There is also the related phenomenon where we take a foreign plural and use it as a singular. Then we sometimes add an s to that for the/an English plural. I lived in Italy for several decades and whenever I returned to the U.S. it was always jarring to hear a café employee ask "Would you like another biscotti?" or ring me up with "So that's one espresso and two biscottis."
M-W defines the singular:
A crisp cookie or biscuit of Italian origin that is flavored usually with anise and filberts or
almonds —usually used in plural m-w
I assume usually used in the plural means biscotti is OK as a singular.
The OED defines the singular headword biscotti and gives two plurals: "Plural unchanged, biscottis." It puts biscotto under Forms
For what's cooking, see this rather unambiguous Ngram
Collins Cobuild takes another approach. They define the plural noun but keep shtum about biscottis:
biscotti PLURAL NOUN
Word forms: singular biscotto or biscotti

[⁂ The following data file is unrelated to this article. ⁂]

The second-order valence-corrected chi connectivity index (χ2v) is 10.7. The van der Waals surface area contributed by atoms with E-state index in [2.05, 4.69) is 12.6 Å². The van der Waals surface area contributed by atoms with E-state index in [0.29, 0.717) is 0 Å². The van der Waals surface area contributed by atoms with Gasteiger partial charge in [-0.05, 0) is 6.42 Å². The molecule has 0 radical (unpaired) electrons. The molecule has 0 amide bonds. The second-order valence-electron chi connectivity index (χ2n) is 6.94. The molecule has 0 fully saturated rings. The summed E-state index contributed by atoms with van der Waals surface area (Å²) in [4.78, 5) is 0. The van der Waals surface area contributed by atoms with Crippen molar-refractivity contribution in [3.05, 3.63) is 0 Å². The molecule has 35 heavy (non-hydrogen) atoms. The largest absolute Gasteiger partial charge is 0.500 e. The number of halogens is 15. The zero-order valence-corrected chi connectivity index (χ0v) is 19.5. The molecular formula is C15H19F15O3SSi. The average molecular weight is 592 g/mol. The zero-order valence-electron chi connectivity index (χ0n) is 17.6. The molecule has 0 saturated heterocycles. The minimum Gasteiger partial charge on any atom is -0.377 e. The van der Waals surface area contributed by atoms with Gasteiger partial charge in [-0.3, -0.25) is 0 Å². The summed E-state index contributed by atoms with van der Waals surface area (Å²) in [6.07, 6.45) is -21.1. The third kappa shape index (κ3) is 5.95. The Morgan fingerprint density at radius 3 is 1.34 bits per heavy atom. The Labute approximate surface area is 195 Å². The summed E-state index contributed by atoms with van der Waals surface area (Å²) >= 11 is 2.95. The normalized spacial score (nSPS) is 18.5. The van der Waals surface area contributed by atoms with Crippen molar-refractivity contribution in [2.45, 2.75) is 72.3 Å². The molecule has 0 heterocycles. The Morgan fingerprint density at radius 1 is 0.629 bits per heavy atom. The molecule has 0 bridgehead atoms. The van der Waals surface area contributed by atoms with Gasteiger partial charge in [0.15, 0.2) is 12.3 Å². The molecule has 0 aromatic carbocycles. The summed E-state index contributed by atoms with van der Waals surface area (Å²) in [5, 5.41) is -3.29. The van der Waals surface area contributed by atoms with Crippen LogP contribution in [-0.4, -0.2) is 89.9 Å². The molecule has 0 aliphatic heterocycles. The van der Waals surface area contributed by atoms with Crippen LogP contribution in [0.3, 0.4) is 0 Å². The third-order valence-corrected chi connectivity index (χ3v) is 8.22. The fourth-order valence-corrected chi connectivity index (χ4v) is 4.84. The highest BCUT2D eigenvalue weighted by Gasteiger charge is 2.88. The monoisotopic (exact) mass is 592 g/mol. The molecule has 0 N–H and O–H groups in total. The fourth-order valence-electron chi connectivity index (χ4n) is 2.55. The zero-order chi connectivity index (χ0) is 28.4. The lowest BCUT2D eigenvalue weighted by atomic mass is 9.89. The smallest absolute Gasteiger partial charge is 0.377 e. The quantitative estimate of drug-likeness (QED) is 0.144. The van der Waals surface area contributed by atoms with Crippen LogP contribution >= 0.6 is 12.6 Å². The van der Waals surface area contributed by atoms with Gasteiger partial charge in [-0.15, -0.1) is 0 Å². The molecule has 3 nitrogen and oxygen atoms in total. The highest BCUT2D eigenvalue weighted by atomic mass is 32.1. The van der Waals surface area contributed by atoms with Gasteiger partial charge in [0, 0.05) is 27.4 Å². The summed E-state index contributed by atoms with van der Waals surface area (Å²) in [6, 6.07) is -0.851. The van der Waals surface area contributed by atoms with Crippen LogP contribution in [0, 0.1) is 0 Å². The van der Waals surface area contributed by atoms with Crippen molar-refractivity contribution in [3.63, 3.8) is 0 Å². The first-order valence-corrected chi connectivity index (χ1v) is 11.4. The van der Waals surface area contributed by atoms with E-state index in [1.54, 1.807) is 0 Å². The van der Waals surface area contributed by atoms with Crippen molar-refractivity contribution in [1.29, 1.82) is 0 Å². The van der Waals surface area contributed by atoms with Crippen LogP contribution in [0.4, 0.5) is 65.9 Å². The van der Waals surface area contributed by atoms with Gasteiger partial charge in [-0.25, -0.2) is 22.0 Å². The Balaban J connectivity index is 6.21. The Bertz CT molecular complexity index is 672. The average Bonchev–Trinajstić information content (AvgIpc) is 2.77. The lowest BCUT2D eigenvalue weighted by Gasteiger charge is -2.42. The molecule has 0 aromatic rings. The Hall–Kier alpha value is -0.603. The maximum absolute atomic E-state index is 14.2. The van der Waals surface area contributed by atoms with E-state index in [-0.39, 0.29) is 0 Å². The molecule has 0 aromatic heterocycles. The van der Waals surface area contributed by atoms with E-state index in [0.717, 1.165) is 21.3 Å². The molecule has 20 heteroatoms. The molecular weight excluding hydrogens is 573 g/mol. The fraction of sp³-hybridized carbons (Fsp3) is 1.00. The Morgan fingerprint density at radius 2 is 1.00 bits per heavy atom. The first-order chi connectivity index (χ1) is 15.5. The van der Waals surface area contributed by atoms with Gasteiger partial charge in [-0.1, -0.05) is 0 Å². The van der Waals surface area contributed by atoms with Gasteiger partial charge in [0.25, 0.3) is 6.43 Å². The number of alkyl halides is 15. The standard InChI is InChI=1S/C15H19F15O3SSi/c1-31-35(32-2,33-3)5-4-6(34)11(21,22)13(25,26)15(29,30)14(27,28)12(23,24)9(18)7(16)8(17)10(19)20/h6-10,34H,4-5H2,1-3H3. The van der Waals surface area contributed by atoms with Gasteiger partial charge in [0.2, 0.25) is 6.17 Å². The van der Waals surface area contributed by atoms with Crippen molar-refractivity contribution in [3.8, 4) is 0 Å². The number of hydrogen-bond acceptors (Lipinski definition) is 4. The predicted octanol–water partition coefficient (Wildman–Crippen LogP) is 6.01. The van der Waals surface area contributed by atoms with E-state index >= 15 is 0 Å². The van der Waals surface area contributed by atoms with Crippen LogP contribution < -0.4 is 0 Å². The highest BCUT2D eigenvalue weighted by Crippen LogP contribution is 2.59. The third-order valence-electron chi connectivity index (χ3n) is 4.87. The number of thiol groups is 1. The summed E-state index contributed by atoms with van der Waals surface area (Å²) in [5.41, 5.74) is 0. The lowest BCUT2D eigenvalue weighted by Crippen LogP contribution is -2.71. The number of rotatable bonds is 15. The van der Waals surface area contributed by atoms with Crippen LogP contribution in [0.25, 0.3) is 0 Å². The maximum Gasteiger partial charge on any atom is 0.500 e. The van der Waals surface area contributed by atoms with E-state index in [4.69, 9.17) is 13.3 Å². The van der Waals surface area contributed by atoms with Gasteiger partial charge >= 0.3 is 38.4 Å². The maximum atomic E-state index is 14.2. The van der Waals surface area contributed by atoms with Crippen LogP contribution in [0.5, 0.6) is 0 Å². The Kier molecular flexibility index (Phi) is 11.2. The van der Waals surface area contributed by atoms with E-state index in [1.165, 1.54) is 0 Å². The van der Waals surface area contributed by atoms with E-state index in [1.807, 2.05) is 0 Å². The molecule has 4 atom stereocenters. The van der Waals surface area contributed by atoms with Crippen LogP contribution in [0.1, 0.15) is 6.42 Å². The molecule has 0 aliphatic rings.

Hard, plain, bar-shaped cookies containing almonds or hazelnuts Collins
Isn't that like defining dogs and telling you the singular form is dog? However, Collins seems to define its cookies, like macaroon (countable noun), in the plural. I guess you can't eat just one.
Summing up, the Italian biscotto/biscotti has become:
Singular | Plural
Something similar happened with the Italian singular panino:
variants: or less commonly panino
plural panini or paninis
NOTE: Panini is a plural form in Italian but is commonly used as both
a singular and a plural in English. Its use as a singular has given
rise the variant plural form paninis. The use of panino as a singular
form in English has become relatively uncommon as panini has become
established as the usual singular. m-w
Sticking with Italy, there they call each noodle a lasagna and the dish lasagne (since they do serve you more than one noodle). We usually call both the pasta and the dish
1 or less commonly lasagne : pasta in the form of broad often ruffled ribbons
2 a baked dish containing layers of boiled lasagna, and usually cheese, a seasoned sauce of tomatoes, and meat or vegetables m-w
The Italian brand, Barilla, has lasagne on their box of dry noodles. The Muller's brand seems to have an existential crisis. I see pictures with lasagna on some boxes and lasagne on others. In one picture, the instructions on the back of box for making lasanga include "16 oz. Muller's lasagne, cooked 7 minutes, drained"